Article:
Smith looked to Kahgah, and Merle could see a fire light Smith's eyes. "So sorry, Lord Kahgah, but they have every right and reason to fear you. Your people committed genocide against my people, and drove us out to live in the wilderness. What few had survived the Night of the Long Knives either fell to bears and other dangers of the wilderness, or simply froze to death when the first winter came, simply because they had no idea how to survive in the wilderness. We once numbered in the millions, even as you do, today - but the majority of our ancestors had lived a quiet, sheltered life all their days, and were totally unprepared and unequipped to survive in the wilderness. Now, so far as I know, there are about a hundred in the Wild Wood who refused to join our village, there are a bit over fifty in my village itself, and perhaps a thousand here - and those that are here are inbred albinos blinded by a lifetime in darkness. There may, perhaps, be other villages of my people scattered here and there in the wilderness that you may find as time goes on, particularly in the mountain ranges that border the lands of the mus to the north and south - but I doubt that even this brings our numbers to more than three thousand. With respect, Lord Kahgah, they have every right to fear you. You have destroyed us."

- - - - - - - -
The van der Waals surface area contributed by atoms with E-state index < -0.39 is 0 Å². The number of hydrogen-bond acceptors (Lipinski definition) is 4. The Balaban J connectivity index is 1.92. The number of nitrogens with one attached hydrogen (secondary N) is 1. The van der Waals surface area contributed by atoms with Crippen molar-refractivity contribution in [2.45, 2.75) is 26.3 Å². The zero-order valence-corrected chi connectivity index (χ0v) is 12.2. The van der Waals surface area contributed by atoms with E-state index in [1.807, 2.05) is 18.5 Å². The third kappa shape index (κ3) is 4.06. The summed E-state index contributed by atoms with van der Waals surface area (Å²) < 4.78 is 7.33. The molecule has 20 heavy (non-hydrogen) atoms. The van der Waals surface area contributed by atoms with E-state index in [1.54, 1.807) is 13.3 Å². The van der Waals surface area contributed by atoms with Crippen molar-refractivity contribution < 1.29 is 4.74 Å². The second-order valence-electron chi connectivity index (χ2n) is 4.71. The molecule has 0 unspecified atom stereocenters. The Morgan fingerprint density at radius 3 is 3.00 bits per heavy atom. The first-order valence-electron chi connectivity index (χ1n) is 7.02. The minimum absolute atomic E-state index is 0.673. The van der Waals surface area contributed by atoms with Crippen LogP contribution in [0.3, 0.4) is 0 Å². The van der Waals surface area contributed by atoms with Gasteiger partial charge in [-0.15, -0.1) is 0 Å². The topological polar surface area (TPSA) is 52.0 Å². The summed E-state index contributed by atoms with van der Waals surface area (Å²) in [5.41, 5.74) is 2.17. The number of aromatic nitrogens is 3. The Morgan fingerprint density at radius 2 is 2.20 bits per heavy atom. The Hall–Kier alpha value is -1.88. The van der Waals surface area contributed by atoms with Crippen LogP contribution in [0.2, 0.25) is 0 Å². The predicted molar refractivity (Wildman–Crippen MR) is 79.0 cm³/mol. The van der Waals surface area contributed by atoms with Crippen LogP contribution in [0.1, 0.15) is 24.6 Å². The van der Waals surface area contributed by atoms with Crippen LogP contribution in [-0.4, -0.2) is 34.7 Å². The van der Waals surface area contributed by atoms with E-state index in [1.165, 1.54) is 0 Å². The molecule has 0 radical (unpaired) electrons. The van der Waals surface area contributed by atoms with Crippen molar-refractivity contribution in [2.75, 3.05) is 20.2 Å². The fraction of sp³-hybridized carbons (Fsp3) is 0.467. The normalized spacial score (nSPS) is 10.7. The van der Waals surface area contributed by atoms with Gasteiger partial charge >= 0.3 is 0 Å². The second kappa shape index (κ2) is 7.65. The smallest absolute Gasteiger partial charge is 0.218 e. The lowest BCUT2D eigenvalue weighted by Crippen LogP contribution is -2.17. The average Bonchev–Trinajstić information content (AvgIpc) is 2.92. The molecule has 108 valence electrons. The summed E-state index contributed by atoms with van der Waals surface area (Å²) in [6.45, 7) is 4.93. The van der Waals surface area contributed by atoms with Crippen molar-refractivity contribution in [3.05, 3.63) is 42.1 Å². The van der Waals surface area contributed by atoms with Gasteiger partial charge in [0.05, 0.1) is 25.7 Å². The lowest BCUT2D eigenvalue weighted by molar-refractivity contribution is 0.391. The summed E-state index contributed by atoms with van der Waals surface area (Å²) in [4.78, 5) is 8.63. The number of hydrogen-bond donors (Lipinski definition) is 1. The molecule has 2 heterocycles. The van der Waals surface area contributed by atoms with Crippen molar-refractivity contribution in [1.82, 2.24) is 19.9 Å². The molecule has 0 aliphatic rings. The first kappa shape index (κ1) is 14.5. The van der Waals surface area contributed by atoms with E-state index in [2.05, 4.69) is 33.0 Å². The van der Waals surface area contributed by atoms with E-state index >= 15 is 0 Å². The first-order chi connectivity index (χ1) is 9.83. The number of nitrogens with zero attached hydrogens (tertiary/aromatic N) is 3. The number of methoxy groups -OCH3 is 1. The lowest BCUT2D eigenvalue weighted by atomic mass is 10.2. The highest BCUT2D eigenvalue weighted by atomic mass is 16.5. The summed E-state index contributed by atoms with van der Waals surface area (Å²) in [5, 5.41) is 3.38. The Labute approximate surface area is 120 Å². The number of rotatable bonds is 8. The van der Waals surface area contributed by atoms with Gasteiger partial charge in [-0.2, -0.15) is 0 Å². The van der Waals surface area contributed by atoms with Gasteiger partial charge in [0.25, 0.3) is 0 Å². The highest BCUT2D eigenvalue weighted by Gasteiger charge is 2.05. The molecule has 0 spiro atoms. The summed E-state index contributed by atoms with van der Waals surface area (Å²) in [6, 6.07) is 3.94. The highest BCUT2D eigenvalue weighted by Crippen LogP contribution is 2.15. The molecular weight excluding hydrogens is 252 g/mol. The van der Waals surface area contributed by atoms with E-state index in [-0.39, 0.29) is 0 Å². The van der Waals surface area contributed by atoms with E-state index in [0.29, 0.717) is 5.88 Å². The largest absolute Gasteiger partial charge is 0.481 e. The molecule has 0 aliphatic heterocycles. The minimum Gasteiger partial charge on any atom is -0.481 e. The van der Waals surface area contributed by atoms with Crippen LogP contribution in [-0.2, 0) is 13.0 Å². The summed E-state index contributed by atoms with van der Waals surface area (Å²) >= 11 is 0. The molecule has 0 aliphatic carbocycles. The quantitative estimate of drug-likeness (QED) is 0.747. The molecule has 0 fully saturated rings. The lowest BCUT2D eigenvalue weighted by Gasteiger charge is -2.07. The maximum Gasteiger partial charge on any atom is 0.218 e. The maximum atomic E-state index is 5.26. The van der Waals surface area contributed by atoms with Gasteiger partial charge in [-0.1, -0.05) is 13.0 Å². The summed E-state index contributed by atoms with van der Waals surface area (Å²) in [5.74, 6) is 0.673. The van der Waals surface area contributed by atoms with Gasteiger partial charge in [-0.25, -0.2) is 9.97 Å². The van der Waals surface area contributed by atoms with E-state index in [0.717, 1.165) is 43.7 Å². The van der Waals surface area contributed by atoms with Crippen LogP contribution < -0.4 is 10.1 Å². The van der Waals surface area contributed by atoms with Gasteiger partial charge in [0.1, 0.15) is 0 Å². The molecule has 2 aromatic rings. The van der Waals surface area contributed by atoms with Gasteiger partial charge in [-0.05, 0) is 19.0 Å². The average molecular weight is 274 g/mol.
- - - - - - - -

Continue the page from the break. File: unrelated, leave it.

Kahgah glared down at Smith, but the little mouse did not flinch. Merle stared - Smith truly had been hardened by his experience of being a captive of the cats. Merle had never seen a mouse speak like this... Except for Tinker. 'Now I see where Tinker got his stubborn streak,' Merle thought.
Smith passed the lantern about, casting it's light around the cavern. "Look about you, Lord Kahgah. What do you see?"
Kahgah paused, then crossed his arms. "Houses, small stone huts, and a cave," he growled.
Smith looked to Merle. "And you, Lady Merle? What do you see?"
Merle paused, surprised she was even dragged into this conversation at all. "Ummm... Well, I see all the houses and the cave, too. It's very pretty, though. Really."